I dont mind you getting off topic. I'm glad SteveM shared that picture with us because I cant say I've seen that particular type of mill before. Some of you have mentioned the difference in the Chinese and Taiwan mills and how you prefer the Taiwan mills. I was looking today and I see that the grizzly G3102 mill is a whole lot more than say the HF or Wholesale Tool mini knee mill with 6" by 26" table. The WT mill says it has a 29 inch table but I wondered if that wasn't just a mistake, and its really 26. So is there a difference in the Grizzly mill and the cheaper ones or is it just the cost? Penn Tool Co also sells a version of this mill for around $1900.00, but the Wholesale Tool one runs about $1800.00. I still hope to find a used one but I've yet to see this type of mill on Craigslist and only one on eBay.


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 Post subject: Re: Small knee mill
PostPosted: Fri Jul 12, 2013 1:31 pm 
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Joined: Tue Dec 22, 2009 12:36 pm
Posts: 830
Location: Vancleave, Mississippi
stevec wrote:
Mr Ron, I would be curious as to how handles at both ends of the table address backlash?

The left hand dial reads increasing increments, while traversing left to right. If I were to traverse from right to left, the left dial would be reading decreasing increments. By using the right hand wheel, I can keep the increments reading increasing increments. It's more of a convenience than a backlash thing, but I can also compensate for backlash by zeroing the dial before traversing. I hope I made it sound clear.

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Mr.Ron from South Mississippi


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 Post subject: Re: Small knee mill
PostPosted: Fri Jul 12, 2013 3:43 pm 
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Joined: Tue Jan 20, 2009 9:33 pm
Posts: 1033
Location: Phoenix ,AZ
That style mill has been around for years,had one made in 1980 branded "Husky" . Much more ridged than a mill/drill but with the same PITA of speed changes and not a lot of daylight between quill and table. Almost every supplier of home type machines has one of those in their line. Personally I don't see a lot of difference between a Taiwan or Mainland made machine quailty wise ,more boils down to the sellers rep and after sale backup if needed.

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 Post subject: Re: Small knee mill
PostPosted: Fri Jul 12, 2013 3:56 pm 
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Joined: Fri Dec 20, 2002 11:02 pm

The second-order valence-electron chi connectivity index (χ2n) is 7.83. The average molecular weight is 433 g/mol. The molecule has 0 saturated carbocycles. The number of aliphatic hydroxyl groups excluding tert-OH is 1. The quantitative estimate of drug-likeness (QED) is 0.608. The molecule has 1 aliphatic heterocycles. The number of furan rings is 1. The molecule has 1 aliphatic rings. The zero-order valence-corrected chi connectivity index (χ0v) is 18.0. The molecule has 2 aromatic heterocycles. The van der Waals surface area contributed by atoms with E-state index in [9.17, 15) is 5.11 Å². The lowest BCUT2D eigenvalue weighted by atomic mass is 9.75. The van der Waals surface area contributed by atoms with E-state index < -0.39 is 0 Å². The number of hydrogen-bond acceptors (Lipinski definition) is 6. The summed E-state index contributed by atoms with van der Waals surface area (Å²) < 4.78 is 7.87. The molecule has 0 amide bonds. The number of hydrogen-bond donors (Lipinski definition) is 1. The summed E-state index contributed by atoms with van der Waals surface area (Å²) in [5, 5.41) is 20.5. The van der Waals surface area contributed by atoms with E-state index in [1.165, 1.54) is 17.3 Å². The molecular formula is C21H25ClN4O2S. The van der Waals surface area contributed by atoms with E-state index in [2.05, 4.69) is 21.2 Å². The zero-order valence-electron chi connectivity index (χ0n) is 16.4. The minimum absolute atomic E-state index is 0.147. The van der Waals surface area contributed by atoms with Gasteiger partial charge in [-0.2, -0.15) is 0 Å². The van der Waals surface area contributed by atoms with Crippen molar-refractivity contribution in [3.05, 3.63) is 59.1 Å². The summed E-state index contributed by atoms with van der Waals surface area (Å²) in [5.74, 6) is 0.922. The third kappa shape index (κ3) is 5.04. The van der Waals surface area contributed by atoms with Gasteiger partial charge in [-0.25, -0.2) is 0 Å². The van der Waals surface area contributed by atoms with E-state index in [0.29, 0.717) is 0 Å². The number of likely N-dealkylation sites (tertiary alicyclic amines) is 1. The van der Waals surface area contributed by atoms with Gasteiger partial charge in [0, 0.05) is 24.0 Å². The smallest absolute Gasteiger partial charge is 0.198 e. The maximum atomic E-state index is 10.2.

Posts: 13719
Location: Onalaska, WA USA
Mr Ron wrote:
stevec wrote:
Mr Ron, I would be curious as to how handles at both ends of the table address backlash?

The left hand dial reads increasing increments, while traversing left to right. If I were to traverse from right to left, the left dial would be reading decreasing increments. By using the right hand wheel, I can keep the increments reading increasing increments. It's more of a convenience than a backlash thing, but I can also compensate for backlash by zeroing the dial before traversing. I hope I made it sound clear.

I understand how you'd use both dials---what I don't understand is how you'd use them for multiple features. I'm going to use a series of holes in a work piece as an example.

You have a large number of holes you must revisit. Some require contersinking, while others require counterbores. Some require tapping. Where you are on the work piece will determine if you move clockwise, or counterclockwise on the handle, to the succeeding location. The direction of travel is ever changing, and may or may not be the same for each hole you visit, depending on how you work. Which one do you use for each location? If you use the wrong one, you miss location by the amount of backlash in the screw.

The above example is very real. I've done a huge amount of work that requires the steps described. I've done it all with just one dial, because I work with backlash and don't worry about having to select the proper handle to use. It also prevents me from running end to end on my machine.

Do yourself a favor and learn to manage backlash for table travel in an acceptable manner. It will bail you out at some point in the future. After all, you do it with the saddle all the time, don't you?

Harold

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Wise people talk because they have something to say. Fools talk because they have to say something.


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 Post subject: Re: Small knee mill
PostPosted: Fri Jul 12, 2013 3:59 pm 
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Joined: Thu Oct 21, 2010 12:40 pm
Posts: 1818
Location: N.S. Canada
Mr Ron wrote:
It's more of a convenience than a backlash thing, but I can also compensate for backlash by zeroing the dial before traversing. I hope I made it sound clear.

It may be a convenience thing but even if you can't subtract as well as you add, your going to have to compensate for the backlash before zeroing your dial. Or am I missing something.

Ooops! I guess you beat me to it Harold.